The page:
Delivery in cities and UTM systems

While the drone sector is evolving, some new initiatives are appearing in order to offer services related to delivery in cities through UAVs. At the same time, new features about Unmanned Traffic Management (UTM) systems are being known and established, which are necessary to manage the said operations in the urban airspace.

Some initiatives for delivery in cities are, for instance, the possibility of combining delivery trucks with UAVs, since their integration would greatly improve their efficiency. The use of UAVs notably reduces costs and delivery time, while trucks permit to have a moving station for drones to takeoff and land, as well as they already have facilities optimized and ready to use.

On the other hand, there are other solutions in an advanced stage of development performed by companies such as Airbus and its Skyways project, for delivery in cities. Compared to the previous initiative, this project would provide to UAVs the necessary infrastructure to not depend of delivery trucks as moving station. This project uses octocopters of high flight-endurance that would deliver parcels through “aerial corridors” predefined, which would optimize the delivery time.

Delivery in cities and UTM systems - Airbus Skyways

The need of UTM systems for delivery in cities

When delivery in cities is considered, it is always linked to demonstrate the reliability and efficiency of security and control systems that sustain them, as well as the electronic components used. It is here where UTM systems capacity take a key role.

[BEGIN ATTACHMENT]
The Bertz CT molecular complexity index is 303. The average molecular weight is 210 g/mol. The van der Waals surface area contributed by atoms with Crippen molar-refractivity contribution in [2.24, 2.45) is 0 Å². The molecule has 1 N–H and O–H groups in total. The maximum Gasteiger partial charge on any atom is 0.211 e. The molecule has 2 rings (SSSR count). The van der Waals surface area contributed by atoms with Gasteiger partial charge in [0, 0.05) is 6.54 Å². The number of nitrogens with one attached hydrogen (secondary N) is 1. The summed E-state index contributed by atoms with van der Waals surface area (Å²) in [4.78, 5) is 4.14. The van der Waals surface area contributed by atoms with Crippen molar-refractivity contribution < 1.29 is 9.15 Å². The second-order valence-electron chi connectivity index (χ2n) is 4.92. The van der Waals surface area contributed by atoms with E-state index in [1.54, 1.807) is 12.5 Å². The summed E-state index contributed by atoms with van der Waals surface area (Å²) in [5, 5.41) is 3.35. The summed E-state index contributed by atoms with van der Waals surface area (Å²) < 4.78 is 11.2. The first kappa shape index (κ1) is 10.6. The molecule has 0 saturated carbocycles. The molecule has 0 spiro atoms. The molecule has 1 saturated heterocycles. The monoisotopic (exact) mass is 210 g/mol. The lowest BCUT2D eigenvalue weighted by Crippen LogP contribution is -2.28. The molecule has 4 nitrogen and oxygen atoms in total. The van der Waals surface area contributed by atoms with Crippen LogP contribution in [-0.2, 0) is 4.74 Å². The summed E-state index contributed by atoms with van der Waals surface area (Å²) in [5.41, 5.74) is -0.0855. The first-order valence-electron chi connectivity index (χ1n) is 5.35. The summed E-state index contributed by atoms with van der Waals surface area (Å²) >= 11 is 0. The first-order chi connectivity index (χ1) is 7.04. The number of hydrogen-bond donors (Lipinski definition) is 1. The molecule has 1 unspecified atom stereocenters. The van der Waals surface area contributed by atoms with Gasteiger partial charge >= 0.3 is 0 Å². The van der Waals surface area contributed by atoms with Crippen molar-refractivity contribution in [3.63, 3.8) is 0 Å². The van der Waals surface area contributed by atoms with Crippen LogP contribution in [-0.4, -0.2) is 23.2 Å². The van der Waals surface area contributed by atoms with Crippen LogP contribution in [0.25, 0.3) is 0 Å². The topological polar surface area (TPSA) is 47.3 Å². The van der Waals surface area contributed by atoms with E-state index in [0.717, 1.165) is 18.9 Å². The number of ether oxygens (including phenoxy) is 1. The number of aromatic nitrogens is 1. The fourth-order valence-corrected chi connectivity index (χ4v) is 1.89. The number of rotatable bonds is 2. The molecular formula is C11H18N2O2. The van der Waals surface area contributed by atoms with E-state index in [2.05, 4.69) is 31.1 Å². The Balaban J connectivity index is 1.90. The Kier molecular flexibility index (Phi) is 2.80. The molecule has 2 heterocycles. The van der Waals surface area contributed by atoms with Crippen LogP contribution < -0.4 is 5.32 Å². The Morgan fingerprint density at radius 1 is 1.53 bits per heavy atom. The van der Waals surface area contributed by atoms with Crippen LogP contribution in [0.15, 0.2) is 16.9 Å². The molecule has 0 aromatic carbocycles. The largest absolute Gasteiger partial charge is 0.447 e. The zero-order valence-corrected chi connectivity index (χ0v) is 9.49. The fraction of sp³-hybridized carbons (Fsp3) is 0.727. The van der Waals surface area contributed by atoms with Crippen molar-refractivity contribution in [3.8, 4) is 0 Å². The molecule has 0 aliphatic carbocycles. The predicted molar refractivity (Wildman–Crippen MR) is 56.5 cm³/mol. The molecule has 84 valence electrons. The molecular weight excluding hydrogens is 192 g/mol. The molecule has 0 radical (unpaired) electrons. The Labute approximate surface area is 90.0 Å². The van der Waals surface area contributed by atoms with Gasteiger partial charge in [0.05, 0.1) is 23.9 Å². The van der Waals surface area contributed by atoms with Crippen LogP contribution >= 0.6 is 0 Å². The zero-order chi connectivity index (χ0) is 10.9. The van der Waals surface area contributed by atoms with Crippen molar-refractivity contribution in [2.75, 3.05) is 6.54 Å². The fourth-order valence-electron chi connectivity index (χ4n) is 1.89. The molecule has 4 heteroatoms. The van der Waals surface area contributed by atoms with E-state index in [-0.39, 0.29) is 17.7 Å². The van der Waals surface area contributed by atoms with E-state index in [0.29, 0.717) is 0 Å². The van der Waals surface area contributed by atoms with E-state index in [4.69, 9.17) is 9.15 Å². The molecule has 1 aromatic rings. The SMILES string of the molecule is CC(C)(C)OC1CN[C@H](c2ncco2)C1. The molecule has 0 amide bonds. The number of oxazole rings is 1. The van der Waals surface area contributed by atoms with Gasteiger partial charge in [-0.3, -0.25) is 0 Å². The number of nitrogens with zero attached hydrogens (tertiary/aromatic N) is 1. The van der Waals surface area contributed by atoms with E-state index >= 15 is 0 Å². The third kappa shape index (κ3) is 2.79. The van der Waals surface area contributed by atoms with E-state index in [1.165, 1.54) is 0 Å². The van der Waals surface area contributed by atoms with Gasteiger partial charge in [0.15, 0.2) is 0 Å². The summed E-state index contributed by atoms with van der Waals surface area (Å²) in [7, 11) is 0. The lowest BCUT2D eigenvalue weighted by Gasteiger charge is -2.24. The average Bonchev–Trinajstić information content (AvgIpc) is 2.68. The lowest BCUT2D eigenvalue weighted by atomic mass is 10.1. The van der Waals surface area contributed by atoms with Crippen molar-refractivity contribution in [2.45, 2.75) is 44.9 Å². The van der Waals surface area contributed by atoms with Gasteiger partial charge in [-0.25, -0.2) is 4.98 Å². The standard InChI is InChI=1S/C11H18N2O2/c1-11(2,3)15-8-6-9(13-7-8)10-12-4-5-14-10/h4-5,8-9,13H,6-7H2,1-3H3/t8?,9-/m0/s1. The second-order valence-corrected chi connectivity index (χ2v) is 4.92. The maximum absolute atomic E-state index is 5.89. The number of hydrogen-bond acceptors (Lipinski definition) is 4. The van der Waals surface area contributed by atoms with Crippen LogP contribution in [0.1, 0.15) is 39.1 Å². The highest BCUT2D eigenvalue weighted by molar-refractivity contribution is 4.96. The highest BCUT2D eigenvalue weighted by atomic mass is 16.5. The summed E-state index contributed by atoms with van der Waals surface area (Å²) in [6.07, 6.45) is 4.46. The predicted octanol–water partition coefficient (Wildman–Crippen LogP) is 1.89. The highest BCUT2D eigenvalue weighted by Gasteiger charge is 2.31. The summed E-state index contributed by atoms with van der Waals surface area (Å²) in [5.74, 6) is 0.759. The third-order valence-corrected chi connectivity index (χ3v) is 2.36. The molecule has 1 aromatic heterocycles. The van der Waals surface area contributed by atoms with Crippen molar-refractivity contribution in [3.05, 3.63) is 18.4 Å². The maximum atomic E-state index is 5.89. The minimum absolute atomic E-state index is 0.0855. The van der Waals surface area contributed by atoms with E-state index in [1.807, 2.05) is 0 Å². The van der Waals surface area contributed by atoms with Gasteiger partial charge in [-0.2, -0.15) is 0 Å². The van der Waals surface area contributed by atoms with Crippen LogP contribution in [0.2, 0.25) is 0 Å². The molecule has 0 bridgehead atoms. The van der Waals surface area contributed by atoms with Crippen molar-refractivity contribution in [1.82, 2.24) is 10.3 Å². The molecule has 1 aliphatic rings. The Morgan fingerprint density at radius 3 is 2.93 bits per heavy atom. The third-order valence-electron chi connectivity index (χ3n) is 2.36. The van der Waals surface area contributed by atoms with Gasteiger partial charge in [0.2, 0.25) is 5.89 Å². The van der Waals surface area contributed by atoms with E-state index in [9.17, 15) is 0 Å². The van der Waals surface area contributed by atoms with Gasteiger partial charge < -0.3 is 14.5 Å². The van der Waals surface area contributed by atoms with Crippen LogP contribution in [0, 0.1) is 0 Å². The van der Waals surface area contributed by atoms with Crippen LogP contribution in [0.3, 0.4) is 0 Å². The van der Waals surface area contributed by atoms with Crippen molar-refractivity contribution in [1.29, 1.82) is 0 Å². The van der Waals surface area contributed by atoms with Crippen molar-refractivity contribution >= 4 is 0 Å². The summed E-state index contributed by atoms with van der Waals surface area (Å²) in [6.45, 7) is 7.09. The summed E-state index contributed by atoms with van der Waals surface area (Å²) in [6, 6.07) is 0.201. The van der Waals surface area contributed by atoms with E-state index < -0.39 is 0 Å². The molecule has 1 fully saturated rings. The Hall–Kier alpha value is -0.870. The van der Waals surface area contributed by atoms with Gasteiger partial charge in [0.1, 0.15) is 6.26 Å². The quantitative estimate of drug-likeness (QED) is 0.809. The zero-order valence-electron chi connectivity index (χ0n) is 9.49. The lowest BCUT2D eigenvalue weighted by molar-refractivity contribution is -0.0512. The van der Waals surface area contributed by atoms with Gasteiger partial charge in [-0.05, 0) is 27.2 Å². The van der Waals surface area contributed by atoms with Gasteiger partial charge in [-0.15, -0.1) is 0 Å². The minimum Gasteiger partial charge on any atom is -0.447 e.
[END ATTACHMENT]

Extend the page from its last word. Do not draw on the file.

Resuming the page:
These UTM systems to manage the airspace permit a reliable control of UAVs, bidirectional communication between the UTM system itself and UAVs, capacity of design and redesign of the airspace in real-time by the air traffic control and immediate access to information on live to flights plans and climatology, among others. These features would permit that in the initiatives previously described, all the manned and unmanned aircrafts could know the airspace reserved for the “aerial corridors” of the Skyryse project, or the route of moving stations formed by delivery trucks and their UAVs.

It is remarkable that Veronte Autopilot is a key avionic system for any UTM system, in order to allow unmanned delivery in cities. It is made of rugged connectors and redundant sensors, including 4G communication modules for command and control UAVS from anywhere in the world. Embention will assist as speaker to ICAO’s Drone Enable during September 22 and 23 at ICAO headquarters in Montreal, Canada. ICAO’s Drone Enable is the first worldwide symposium where the last developments of unmanned traffic management (UTM) systems will be shown.

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